Fulton County is a county located in the U.S. state of New York. As of the 2010 census, the population was 55,531. Its county seat is Johnstown. The county is named in honor of Robert Fulton, who is widely credited with developing the first commercially successful steamboat.
In 1838, Fulton County was split off from Montgomery, shortly after the Montgomery county seat was moved to Fonda, New York. The creation of Fulton County was engineered by Johnstown lawyer Daniel Cady, whose wife was a cousin of Robert Fulton.
Fulton County was created on April 18, 1838 by a partition of Montgomery County, resulting in a county with an area of .
One adjustment has been made to the area of Fulton County. On April 6, 1860, on the northern border was transferred to Hamilton in the vicinity of Sacandaga Park. This resulted in the Fulton County that exists today.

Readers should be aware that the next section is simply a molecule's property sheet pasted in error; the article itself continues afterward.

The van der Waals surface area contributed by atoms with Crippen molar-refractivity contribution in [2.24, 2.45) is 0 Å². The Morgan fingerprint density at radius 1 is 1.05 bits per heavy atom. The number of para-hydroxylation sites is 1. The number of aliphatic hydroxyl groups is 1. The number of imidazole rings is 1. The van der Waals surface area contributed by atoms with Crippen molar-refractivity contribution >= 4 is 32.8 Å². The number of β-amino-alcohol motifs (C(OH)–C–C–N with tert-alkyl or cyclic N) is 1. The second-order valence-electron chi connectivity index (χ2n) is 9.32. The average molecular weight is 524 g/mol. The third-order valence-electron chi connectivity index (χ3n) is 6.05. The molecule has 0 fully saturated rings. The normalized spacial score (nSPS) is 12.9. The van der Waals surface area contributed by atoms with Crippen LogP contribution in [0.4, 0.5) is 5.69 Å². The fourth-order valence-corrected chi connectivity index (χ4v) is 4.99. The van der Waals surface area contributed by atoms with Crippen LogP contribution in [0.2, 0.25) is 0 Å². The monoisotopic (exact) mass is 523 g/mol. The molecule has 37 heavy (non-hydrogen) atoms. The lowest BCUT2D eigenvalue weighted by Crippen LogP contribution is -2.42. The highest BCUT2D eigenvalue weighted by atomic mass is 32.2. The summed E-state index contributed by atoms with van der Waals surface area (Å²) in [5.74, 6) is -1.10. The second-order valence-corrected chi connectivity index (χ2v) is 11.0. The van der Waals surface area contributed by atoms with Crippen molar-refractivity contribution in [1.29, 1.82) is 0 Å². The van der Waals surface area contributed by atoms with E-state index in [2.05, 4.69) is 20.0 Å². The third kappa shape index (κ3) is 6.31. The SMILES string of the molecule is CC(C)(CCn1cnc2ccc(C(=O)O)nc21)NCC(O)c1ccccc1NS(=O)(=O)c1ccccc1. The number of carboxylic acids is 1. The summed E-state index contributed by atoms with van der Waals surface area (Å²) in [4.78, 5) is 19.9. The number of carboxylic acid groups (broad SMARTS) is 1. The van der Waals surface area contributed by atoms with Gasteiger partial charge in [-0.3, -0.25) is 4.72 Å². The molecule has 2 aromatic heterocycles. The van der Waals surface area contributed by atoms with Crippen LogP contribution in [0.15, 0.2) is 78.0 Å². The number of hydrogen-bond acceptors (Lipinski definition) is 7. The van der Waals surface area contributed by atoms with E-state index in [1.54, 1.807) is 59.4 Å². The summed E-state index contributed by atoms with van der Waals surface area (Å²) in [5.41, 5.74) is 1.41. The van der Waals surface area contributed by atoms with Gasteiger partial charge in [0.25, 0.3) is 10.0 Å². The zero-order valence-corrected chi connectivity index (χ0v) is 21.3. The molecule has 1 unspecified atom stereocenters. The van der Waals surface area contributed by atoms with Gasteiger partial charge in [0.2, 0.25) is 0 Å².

In the mid-18th century, Sir William Johnson, founder of Fort Johnson in Montgomery County and of Johnstown, arrived in the area that would become Fulton County. Sir William Johnson, 1st Baronet, was an Irish pioneer and army officer in colonial New York, and the British Superintendent of Indian Affairs from 1755 to 1774. His homes, Fort Johnson and Johnson Hall are current New York State Historic Sites.
Fulton County was also home to Elizabeth Cady Stanton, a central pioneer in the women's rights movement in America.
Shortly after the American Revolutionary War, the manufacture of gloves and leather became the primary industry of the area. At one point, Johnstown and Gloversville were known as the Glove and Leather capital of the world. The largest rise in population and growth came as a result of the fruits of these businesses.
Many residents of Fulton County can trace their ancestry back to the glove and leather trades. Today few glovers, tanners and leather dressers still exist in the area, although some companies have adapted to the changes in the market and kept themselves competitive.